Motor Cortex Stimulation for Intractable Pain

Richard K. Osenbach, M.D.


Neurosurg Focus. 2006;21(6) 

In This Article

Summary and Introduction


Effective management of neuropathic pain is one of the more challenging endeavors for even the most experienced and skilled pain specialist. Pharmacological therapy is frequently ineffective and/or poorly tolerated, especially in elderly patients. Many if not most surgical procedures have yielded limited success in the treatment of these pain conditions. Motor cortex stimulation (MCS) has emerged as a promising technique for the management of pain in patients with difficult neuropathic and central pain conditions. Although MCS has proven most successful for patients with trigeminal neuropathic/deafferentation pain and central poststroke pain, other conditions are now emerging as potential targets for this therapy. Based on previous as well as ongoing work, it would appear that the future of MCS is indeed bright. Hopefully, as work continues in this area, investigators will be able to develop a better understanding of the mechanisms underlying this modality and be able to further refine the technique of MCS. It is also possible that with the use of noninvasive tools such as transcranial magnetic stimulation, practitioners will be able to predict with accuracy which patients are likely to respond favorably to MCS.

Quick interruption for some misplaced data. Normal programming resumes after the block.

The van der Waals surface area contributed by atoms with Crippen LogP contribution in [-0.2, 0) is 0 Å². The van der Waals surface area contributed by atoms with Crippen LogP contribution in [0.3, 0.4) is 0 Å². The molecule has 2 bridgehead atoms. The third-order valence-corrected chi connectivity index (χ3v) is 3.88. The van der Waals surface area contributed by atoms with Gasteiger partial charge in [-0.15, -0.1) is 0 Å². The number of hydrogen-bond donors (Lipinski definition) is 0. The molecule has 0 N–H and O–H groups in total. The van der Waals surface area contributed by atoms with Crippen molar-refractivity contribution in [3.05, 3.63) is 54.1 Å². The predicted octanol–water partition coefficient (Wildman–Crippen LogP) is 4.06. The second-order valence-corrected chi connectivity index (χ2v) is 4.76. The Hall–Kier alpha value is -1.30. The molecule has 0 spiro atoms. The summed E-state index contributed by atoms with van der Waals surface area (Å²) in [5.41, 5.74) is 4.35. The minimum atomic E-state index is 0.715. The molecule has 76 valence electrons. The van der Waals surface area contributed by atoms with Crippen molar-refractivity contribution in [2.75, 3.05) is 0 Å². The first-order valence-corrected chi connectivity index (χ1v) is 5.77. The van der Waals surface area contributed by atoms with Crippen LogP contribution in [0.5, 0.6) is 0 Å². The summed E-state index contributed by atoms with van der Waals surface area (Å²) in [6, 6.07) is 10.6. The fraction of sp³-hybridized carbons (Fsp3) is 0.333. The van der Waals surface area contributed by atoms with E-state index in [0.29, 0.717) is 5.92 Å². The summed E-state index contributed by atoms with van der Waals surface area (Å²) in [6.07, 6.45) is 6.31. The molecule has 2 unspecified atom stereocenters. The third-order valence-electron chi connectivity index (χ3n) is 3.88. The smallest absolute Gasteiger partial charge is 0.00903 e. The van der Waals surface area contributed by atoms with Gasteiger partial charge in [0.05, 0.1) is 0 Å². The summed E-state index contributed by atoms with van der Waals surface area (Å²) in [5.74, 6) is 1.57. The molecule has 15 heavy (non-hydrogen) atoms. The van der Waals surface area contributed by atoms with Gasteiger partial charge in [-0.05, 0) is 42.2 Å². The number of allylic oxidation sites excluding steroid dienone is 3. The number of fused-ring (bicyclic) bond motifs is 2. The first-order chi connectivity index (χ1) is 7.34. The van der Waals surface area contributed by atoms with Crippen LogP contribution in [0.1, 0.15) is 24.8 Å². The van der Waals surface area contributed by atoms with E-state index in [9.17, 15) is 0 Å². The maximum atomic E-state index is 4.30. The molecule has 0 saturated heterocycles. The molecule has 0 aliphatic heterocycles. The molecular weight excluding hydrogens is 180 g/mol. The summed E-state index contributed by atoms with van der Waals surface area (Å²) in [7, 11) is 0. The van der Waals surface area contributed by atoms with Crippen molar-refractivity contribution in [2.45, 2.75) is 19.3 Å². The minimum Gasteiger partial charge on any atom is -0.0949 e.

Deafferentation pain syndromes rank among the most refractory and frustrating conditions in terms of conventional treatment paradigms. Standard pharmacological approaches are frequently ineffective and unrewarding, and standard interventional pain relief procedures such as SCS, intrathecal drug infusion, and even DBS are more often than not ineffective. On the other hand, MCS has proven to be a promising treatment for patients who suffer from central deafferentation pain. In this article I review the history, technique, and outcome of MCS for patients with refractory deafferentation pain syndromes.


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